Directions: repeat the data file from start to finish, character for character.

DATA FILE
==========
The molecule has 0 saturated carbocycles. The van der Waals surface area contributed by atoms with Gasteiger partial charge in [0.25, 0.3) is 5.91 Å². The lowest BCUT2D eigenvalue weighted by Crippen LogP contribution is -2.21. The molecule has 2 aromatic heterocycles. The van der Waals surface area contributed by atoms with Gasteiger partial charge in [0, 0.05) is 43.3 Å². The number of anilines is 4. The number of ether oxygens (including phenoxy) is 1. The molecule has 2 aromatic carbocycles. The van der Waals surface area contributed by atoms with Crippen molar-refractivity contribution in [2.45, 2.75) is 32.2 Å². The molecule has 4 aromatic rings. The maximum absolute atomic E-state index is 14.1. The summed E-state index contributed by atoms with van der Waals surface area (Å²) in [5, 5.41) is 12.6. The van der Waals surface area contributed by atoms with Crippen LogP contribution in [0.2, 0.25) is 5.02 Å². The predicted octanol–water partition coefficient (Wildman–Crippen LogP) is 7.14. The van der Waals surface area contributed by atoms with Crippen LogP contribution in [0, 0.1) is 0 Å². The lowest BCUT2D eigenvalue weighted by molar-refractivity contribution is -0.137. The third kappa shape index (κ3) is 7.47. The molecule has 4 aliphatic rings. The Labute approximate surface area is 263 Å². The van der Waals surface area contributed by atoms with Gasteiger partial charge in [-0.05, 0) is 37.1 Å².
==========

The molecule has 0 saturated carbocycles. The van der Waals surface area contributed by atoms with Gasteiger partial charge in [0.25, 0.3) is 5.91 Å². The lowest BCUT2D eigenvalue weighted by Crippen LogP contribution is -2.21. The molecule has 2 aromatic heterocycles. The van der Waals surface area contributed by atoms with Gasteiger partial charge in [0, 0.05) is 43.3 Å². The number of anilines is 4. The number of ether oxygens (including phenoxy) is 1. The molecule has 2 aromatic carbocycles. The van der Waals surface area contributed by atoms with Crippen molar-refractivity contribution in [2.45, 2.75) is 32.2 Å². The molecule has 4 aromatic rings. The maximum absolute atomic E-state index is 14.1. The summed E-state index contributed by atoms with van der Waals surface area (Å²) in [5, 5.41) is 12.6. The van der Waals surface area contributed by atoms with Crippen LogP contribution in [0.2, 0.25) is 5.02 Å². The predicted octanol–water partition coefficient (Wildman–Crippen LogP) is 7.14. The van der Waals surface area contributed by atoms with Crippen LogP contribution in [0, 0.1) is 0 Å². The lowest BCUT2D eigenvalue weighted by molar-refractivity contribution is -0.137. The third kappa shape index (κ3) is 7.47. The molecule has 4 aliphatic rings. The Labute approximate surface area is 263 Å². The van der Waals surface area contributed by atoms with Gasteiger partial charge in [-0.05, 0) is 37.1 Å².